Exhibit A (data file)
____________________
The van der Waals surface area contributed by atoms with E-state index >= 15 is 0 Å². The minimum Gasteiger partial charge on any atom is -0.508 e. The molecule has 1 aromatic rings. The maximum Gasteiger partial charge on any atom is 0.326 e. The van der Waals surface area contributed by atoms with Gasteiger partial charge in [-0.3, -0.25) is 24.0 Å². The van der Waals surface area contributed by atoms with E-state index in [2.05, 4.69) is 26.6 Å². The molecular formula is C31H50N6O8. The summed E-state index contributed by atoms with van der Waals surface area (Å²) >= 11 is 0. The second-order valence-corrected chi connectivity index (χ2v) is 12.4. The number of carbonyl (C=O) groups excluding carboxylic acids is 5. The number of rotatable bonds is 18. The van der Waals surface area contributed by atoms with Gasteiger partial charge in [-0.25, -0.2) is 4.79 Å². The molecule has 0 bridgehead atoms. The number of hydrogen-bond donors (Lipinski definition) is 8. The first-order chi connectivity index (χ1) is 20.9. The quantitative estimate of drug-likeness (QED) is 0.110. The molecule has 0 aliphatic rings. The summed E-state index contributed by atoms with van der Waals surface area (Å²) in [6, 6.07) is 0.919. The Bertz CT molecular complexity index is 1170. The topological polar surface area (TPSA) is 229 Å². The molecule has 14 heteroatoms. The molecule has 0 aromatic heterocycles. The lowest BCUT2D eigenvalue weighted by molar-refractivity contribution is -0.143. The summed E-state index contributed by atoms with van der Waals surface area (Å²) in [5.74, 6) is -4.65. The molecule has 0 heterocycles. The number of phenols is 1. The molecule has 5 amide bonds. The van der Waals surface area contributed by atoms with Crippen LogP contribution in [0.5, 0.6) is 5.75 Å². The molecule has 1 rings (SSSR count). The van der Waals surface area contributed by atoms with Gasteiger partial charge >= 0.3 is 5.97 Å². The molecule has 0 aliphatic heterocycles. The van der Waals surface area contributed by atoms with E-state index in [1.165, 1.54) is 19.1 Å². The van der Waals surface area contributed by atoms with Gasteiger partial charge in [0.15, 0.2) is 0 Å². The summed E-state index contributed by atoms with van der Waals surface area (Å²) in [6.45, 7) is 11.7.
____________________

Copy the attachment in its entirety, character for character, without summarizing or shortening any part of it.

The van der Waals surface area contributed by atoms with E-state index >= 15 is 0 Å². The minimum Gasteiger partial charge on any atom is -0.508 e. The molecule has 1 aromatic rings. The maximum Gasteiger partial charge on any atom is 0.326 e. The van der Waals surface area contributed by atoms with Gasteiger partial charge in [-0.3, -0.25) is 24.0 Å². The van der Waals surface area contributed by atoms with E-state index in [2.05, 4.69) is 26.6 Å². The molecular formula is C31H50N6O8. The summed E-state index contributed by atoms with van der Waals surface area (Å²) >= 11 is 0. The second-order valence-corrected chi connectivity index (χ2v) is 12.4. The number of carbonyl (C=O) groups excluding carboxylic acids is 5. The number of rotatable bonds is 18. The van der Waals surface area contributed by atoms with Gasteiger partial charge in [-0.25, -0.2) is 4.79 Å². The molecule has 0 bridgehead atoms. The number of hydrogen-bond donors (Lipinski definition) is 8. The first-order chi connectivity index (χ1) is 20.9. The quantitative estimate of drug-likeness (QED) is 0.110. The molecule has 0 aliphatic rings. The summed E-state index contributed by atoms with van der Waals surface area (Å²) in [6, 6.07) is 0.919. The Bertz CT molecular complexity index is 1170. The topological polar surface area (TPSA) is 229 Å². The molecule has 14 heteroatoms. The molecule has 0 aromatic heterocycles. The lowest BCUT2D eigenvalue weighted by molar-refractivity contribution is -0.143. The summed E-state index contributed by atoms with van der Waals surface area (Å²) in [5.74, 6) is -4.65. The molecule has 0 heterocycles. The number of phenols is 1. The molecule has 5 amide bonds. The van der Waals surface area contributed by atoms with Crippen LogP contribution in [0.5, 0.6) is 5.75 Å². The molecule has 1 rings (SSSR count). The van der Waals surface area contributed by atoms with Gasteiger partial charge >= 0.3 is 5.97 Å². The molecule has 0 aliphatic heterocycles. The van der Waals surface area contributed by atoms with E-state index in [1.165, 1.54) is 19.1 Å². The van der Waals surface area contributed by atoms with Gasteiger partial charge in [0.15, 0.2) is 0 Å². The summed E-state index contributed by atoms with van der Waals surface area (Å²) in [6.45, 7) is 11.7.